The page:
Wednesday, April 21, 2010

My favourite far

Some of you may already know that I really enjoy discovering the many and varied festivals that we celebrate, not only here in Galicia, but all around Spain. I think I have perhaps already written about the Chicken Festival of Barrantes, the Cocido (pork stew) Festival of Lalin, and others such as the famous 'Tomatina' (tomato throwing festival) in Valencia. Now I think I have a new favourite, most probably influenced by their wonderful brochure..........
The Kiwi Festival of Tomiño!

I'm not quite sure which part I like the best. The fact that the Kiwi fruit on the cover is clearly not a Kiwi fruit at all, and appears to be made out of papier mache, or the hair and legs made from strands of wool.

Then of course there is the festival programme itself, two days of celebration centering around the humble Kiwi fruit.... who would have thought it possible? I certainly didn't.

There is however, a very relevant footnote to this tale - the relationship between the Kiwi fruit and the Albariño grape itself..... Back in the 1980's, when Kiwi was a comparatively recent discovery, it quickly became fashionable and as a result, quite expensive. It was also found to be well suited to the Galician climate, and was therefore planted extensively around our region. As these new, abundant, local supplies arrived to market, so the price plunged, and the proverbial 'golden goose' had been buried almost as quickly as it had emerged.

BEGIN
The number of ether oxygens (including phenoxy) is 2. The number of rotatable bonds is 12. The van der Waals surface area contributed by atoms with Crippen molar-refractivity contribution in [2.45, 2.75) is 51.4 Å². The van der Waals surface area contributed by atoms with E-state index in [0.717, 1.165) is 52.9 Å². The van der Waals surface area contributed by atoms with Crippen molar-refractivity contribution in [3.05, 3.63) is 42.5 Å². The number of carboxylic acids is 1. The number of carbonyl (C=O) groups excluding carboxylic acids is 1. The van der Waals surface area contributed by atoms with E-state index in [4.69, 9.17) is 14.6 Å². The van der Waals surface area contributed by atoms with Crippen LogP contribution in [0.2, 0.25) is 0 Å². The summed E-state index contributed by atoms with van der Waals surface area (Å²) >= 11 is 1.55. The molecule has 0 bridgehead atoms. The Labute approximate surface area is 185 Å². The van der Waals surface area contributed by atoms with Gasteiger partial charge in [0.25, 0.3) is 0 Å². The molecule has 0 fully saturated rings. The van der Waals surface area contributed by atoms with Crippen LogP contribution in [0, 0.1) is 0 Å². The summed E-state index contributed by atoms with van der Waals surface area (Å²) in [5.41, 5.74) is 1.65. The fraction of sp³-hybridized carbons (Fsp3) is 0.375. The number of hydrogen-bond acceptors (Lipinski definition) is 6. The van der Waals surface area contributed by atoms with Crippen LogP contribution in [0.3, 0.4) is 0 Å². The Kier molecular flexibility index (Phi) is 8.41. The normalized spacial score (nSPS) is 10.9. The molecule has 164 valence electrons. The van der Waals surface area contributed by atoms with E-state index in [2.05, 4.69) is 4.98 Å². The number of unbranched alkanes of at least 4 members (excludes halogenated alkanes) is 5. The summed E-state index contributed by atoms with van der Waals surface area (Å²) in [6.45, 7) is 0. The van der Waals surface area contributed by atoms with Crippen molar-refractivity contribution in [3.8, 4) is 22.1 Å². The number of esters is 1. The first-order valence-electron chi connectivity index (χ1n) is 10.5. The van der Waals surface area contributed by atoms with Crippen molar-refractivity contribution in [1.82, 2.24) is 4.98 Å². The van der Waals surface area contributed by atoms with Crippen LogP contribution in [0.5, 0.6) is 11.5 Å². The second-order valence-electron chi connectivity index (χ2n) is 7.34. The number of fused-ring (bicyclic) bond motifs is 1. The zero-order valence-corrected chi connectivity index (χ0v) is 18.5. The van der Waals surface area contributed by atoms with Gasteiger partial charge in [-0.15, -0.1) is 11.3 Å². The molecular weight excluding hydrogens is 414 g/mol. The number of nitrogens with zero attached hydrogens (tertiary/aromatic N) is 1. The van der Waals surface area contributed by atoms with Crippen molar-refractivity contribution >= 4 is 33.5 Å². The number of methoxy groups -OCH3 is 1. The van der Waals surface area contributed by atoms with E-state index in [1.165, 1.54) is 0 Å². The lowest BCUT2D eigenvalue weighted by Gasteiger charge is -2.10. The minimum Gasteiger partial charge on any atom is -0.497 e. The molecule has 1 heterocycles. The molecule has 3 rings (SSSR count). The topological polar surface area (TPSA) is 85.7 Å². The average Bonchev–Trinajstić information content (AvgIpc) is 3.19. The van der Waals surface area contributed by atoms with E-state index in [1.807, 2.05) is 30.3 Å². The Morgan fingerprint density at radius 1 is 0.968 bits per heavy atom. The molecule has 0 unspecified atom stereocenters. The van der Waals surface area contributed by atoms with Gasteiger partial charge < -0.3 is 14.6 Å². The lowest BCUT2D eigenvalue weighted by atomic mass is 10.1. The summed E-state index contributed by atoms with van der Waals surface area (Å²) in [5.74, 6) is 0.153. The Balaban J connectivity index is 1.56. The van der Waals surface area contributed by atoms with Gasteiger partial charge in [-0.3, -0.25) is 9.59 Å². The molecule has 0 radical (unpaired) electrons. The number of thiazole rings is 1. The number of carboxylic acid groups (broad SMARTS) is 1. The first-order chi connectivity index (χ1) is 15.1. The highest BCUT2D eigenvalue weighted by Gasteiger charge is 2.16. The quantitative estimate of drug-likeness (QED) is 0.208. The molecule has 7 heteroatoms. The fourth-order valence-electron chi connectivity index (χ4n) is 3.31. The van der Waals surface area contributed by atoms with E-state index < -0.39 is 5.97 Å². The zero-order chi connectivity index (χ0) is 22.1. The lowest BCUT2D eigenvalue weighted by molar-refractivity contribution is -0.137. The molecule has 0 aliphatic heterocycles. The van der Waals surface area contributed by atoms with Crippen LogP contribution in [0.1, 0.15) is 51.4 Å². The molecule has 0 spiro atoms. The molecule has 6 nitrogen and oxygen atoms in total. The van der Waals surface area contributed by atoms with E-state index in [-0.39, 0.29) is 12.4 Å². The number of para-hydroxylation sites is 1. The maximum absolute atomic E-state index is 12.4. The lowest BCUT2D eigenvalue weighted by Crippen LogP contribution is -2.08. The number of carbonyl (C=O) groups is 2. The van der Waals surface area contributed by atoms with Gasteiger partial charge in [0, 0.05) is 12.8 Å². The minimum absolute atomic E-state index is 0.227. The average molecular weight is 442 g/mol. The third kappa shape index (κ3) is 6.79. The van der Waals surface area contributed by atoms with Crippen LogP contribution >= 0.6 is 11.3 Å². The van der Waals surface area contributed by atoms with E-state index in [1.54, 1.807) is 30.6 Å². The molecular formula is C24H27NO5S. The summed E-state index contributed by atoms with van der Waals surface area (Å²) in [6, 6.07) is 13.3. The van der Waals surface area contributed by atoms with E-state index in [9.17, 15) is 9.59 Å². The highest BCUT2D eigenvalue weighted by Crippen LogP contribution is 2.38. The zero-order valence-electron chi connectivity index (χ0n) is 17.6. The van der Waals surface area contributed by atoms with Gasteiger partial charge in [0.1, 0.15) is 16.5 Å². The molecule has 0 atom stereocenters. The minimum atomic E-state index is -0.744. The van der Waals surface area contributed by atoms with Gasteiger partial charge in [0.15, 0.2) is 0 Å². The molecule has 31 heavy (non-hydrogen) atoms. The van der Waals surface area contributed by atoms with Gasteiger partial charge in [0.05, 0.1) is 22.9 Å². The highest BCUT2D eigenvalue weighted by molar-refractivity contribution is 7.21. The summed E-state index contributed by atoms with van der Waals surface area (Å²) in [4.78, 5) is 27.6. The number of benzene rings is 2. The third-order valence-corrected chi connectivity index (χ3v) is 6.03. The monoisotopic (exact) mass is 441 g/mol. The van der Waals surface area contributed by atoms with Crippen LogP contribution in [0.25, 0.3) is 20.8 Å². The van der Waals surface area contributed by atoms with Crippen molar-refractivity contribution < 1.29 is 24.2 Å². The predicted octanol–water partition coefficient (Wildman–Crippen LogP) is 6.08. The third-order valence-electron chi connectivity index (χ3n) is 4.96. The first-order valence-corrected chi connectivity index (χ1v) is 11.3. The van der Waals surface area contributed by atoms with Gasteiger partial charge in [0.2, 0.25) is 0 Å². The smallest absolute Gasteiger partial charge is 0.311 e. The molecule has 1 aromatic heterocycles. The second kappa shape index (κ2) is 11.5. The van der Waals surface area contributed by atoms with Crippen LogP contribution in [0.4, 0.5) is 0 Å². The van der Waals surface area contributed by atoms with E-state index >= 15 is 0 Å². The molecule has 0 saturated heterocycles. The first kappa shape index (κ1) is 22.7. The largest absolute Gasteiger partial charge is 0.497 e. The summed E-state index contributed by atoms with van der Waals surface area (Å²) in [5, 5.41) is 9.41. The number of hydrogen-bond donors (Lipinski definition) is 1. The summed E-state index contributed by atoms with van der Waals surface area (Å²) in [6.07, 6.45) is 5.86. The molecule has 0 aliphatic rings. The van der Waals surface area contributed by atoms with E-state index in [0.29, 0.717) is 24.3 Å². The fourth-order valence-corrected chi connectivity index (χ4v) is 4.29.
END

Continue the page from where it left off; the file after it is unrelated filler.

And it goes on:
The Galician small holders started to seek an alternative and possibly more lucrative crop - consequently many opted to plant Albariño, just at the moment that it started to gain in popularity. The rest, as they say, is history.


  1. Que haces!? The Spanish are having a festival with our fruit! We dont even have one here for it! Actually it not really ours - we used to call it a 'chinese gooseberry' back in the 80's ?

  2. Ah yes, I forgot to mention that they did originate from southern China, and were introduced into New Zealand at the start of the 20th century. They were originally known as Yang Tao - the sunny peach.

    I think they are possibly still celebrated in China.... Doesn't the year of the gooseberry come between the year of the dragon and the year of the snake?!!!